Analysis of Uganda’s Aviation Sector Year Ending 2022 and Beyond
COMMENT | DEREK NSEKO | Unless you have been living under an extremely remote rock in Uganda, your outstanding view of the aviation sector in 2022 has likely been defined by the month-long probe by the Committee on Commissions, Statutory Authorities and State Enterprises (COSASE) on Uganda Airlines.
The fallout from that probe has already helped shape the future at least in the short to medium term with the knee-Jerk reaction having been an executive level reshuffle that is still on-going at this time.
Beyond that, the sector is striking a balance. It has been leveraging the green shoots of recovery and creating new pathways for growth.
In 2023, the global aviation industry is expected to post its first net profit since 2019, a positive outlook after a difficult couple of years. While the rest of the world just might be turning the corner, Africa’s net loss in 2022 is expected at $638 million with the figure shrinking to a net loss of $213 Million in 2023.
The continent’s complexity, regulatory disharmony, lack of liberalization and economic vulnerability will continue to hamper the potential for collective profit.
While COVID is putting far less pressure on airline operations, Vaccination is still a key element that defines ease of travel. But only 22.3% of Africans have so far received at least one vaccine compared to the global average of 67.9%.
It turns out that 2018 and 2019 were peak years for Uganda’s passenger air transport sector. Entebbe International Airport, the country’s main gateway recorded up to 1.8 Million passengers in a calendar year, threatening the airport’s maximum capacity of 2 million passengers annually at the time.
Domestic travel accounted for 31,600 passengers, a record high but still abysmal for a country with a population approaching 50 Million. Arua alone accounted for close to half the traffic followed by Kasese, Moroto, Gulu, Pakuba and Kidepo.
With travel literally grinding to a halt in 2020 and the sector facing its lowest point, the past year has created renewed enthusiasm and a promise for the good old days. Travel has bounced back quicker than anticipated and much faster than projected by even the most optimistic of industry analysists, commentators and experts. This despite various economic pressures including the implications of a war in Ukraine.
Airlines hits 85% passenger recovery rate in 2022
According to the Uganda Civil Aviation Authority’s published statistics for the 11 months leading up to November 2022, Entebbe International Airport has welcomed an average of 4250 passengers per day, allowing for a projection of 1.55 Million passengers for the calendar year 2022. This represents an 85.6% recovery from the pre-pandemic peak. On the domestic front, 2021 recorded only 13,800 passengers, dominated in large parts by arrivals and departures at Arua, Kisoro and Kasese.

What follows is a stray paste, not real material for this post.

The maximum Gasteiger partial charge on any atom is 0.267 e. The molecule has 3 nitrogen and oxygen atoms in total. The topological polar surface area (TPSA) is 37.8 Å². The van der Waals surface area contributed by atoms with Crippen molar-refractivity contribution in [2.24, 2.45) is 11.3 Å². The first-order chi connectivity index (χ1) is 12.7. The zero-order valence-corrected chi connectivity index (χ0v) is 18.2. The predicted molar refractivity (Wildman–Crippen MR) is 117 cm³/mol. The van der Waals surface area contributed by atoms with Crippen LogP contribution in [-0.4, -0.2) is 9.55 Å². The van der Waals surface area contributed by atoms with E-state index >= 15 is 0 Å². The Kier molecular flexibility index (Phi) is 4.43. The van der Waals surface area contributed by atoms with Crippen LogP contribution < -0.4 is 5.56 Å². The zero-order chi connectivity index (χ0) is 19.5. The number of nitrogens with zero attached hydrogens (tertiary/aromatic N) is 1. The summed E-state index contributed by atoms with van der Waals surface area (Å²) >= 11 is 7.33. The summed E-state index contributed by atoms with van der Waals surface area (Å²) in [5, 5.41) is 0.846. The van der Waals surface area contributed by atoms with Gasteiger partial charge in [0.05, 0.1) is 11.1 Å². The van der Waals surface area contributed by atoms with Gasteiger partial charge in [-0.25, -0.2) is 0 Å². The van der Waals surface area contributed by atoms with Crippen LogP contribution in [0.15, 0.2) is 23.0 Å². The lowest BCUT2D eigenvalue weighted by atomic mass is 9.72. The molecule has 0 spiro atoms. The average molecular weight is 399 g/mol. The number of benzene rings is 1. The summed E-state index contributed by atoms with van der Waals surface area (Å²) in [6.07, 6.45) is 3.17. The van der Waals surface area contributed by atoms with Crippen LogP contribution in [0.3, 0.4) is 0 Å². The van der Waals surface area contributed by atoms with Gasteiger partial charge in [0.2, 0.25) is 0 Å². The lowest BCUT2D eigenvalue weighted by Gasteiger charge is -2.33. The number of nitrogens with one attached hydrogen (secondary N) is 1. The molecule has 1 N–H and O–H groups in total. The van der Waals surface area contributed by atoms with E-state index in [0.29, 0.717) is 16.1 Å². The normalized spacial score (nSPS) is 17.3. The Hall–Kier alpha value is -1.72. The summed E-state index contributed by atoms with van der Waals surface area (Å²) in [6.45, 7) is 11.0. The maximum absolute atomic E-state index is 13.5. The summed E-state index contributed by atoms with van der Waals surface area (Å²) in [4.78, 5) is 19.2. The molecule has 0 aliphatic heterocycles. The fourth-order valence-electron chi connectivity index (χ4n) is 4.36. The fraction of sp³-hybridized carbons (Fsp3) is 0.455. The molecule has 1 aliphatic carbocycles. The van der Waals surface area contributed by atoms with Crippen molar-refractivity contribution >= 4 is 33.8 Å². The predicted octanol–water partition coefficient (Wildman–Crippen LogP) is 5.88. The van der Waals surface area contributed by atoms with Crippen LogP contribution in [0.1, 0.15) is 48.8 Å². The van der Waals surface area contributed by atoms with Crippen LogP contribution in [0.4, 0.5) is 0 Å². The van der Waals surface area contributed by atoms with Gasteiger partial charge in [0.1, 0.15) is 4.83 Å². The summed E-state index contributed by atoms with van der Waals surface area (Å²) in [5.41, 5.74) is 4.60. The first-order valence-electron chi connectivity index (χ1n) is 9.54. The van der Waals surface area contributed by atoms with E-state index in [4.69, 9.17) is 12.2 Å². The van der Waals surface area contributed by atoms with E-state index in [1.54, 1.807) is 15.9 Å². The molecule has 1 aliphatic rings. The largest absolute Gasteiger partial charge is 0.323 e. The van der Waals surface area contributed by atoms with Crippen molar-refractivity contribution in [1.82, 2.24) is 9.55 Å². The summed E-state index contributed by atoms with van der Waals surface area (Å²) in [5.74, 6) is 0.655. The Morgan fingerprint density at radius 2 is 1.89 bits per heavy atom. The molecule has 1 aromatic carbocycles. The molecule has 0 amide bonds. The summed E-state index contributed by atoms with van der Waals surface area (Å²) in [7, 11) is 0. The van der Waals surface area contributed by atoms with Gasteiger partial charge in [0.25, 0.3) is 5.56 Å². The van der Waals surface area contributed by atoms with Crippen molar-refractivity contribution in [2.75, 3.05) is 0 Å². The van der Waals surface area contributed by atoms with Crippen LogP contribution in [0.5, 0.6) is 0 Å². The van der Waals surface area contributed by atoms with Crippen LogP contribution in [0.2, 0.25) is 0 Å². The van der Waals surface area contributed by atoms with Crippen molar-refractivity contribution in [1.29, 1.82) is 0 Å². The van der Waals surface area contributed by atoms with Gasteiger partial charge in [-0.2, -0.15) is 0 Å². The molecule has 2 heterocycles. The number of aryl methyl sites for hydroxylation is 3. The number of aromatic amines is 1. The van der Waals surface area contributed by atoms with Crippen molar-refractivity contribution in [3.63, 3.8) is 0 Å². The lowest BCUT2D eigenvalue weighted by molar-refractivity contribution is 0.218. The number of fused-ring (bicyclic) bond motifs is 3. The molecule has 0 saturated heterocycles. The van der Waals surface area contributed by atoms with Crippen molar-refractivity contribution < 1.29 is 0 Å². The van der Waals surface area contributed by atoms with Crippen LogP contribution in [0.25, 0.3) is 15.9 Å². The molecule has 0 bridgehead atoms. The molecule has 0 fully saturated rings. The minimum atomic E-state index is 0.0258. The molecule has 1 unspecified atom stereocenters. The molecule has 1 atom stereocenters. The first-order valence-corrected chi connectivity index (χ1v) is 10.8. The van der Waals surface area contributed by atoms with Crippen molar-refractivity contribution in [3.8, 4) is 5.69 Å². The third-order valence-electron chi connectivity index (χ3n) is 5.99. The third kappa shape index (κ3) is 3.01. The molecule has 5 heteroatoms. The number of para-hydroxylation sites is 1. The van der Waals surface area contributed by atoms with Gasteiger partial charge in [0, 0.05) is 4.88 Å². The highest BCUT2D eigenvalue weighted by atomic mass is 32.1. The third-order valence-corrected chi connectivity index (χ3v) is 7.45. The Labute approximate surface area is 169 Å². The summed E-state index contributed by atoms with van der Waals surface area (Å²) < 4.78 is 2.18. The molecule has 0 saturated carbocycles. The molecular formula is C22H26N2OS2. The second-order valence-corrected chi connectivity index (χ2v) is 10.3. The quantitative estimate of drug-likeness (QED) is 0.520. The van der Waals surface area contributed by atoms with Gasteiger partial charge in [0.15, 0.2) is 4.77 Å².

The national airline has been built up as a hub carrier, however Entebbe International Airport is still a long way off being referred to as a hub facility. The world’s major hubs leverage the hub and spoke model that is widely used across the industry and often with the presence of a dominant hub carrier.
The model is further enhanced by the existence of a large and efficient transit system.
In 2018-2019, only 11% of the international traffic at Entebbe was comprised of passengers in transit. The number naturally dropped to 7.6% for 2021-2022. For the national airline, a dedicated terminal might be an answer for its future hub ambitions and the establishment of a strategic advantage. It could also help streamline the Uganda Airlines passenger experience, afterall the overall passenger journey does not start and stop at the door of an aircraft. Of what use is a wonderful onboard experience aboard an Airbus A330 only to be followed by underwhelming frustration at Entebbe.
One area to be applauded at Entebbe is the Completion of a 100,000 tonnes cargo centre. The cargo sector grew significantly during the past few years of low passenger numbers, largely attributed to the rise of e-commerce during the pandemic and the bridging of the cost gap between Shipping and Air Cargo. Volumes peaked at 65.6 million tonnes in 2021 and although numbers are expected to shrink in 2023 due to economic uncertainties, the prioritization of air cargo remains a huge opportunity and one to be taken by those that learnt the lessons of the pandemic. Should there be another similar black swan event, cargo presents an opportunity for resilience. Afterall, goods are ‘immune’ to human infections.
In the modern aviation environment and according to International Civil Aviation Organization (ICAO) standards and recommended practices, it is quite simply unacceptable for a service provider to conduct its own oversight and regulation. The separation of regulation, service provision and oversight is not just a standard that prevents conflicts of interest, it creates a foundation for the efficient running of business.